Yet still another example of the invention relates to a method of adapting weather radar tilt angle, the weather radar being on-board an aircraft. The method includes determining a range at which the weather is detected. The method also includes determining automatically a radar tilt angle, the radar tilt angle being based on the range.
Alternative examples and other exemplary embodiments relate to other features and combination of features as may be generally recited in the claims.
The patent or application file contains at least one drawing executed in color. Copies of this patent or patent application publication with color drawing(s) will be provided by the Office upon request and payment of the necessary fee.
The invention will become more fully understood from the following detailed description, taken in conjunction with the accompanying drawings, wherein like reference numerals refer to like elements, in which:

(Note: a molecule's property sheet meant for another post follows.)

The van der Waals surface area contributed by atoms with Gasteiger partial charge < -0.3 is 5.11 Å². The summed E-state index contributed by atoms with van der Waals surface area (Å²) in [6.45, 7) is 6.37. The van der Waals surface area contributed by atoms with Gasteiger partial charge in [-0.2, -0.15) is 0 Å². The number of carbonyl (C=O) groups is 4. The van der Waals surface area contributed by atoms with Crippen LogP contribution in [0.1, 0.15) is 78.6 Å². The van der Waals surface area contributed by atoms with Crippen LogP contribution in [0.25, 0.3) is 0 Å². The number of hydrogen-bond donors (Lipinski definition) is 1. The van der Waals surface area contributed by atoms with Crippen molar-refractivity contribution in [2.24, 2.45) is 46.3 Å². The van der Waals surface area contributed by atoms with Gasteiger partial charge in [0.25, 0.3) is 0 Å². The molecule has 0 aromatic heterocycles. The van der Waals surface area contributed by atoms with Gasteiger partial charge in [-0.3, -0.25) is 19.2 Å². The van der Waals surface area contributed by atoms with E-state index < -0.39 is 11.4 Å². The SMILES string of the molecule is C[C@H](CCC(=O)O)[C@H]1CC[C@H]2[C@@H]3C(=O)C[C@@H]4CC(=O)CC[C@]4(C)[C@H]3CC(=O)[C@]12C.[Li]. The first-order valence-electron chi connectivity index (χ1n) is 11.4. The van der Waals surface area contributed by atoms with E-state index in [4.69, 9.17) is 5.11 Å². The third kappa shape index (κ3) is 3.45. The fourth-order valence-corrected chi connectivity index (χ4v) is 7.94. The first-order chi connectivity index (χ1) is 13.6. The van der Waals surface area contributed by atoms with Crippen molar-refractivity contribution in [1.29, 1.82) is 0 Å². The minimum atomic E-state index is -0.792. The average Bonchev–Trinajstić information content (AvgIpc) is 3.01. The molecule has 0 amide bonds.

Before describing in detail the particular improved system and method, it should be observed that the invention includes, but is not limited to a novel structural combination of conventional data/signal processing components and circuits, and not in the particular detailed configurations thereof. Accordingly, the structure, methods, functions, control and arrangement of conventional components and circuits have, for the most part, been illustrated in the drawings by readily understandable block representations and schematic diagrams, in order not to obscure the disclosure with structural details which will be readily apparent to those skilled in the art, having the benefit of the description herein. Further, the invention is not limited to the particular embodiments depicted in the exemplary diagrams, but should be construed in accordance with the language in the claims.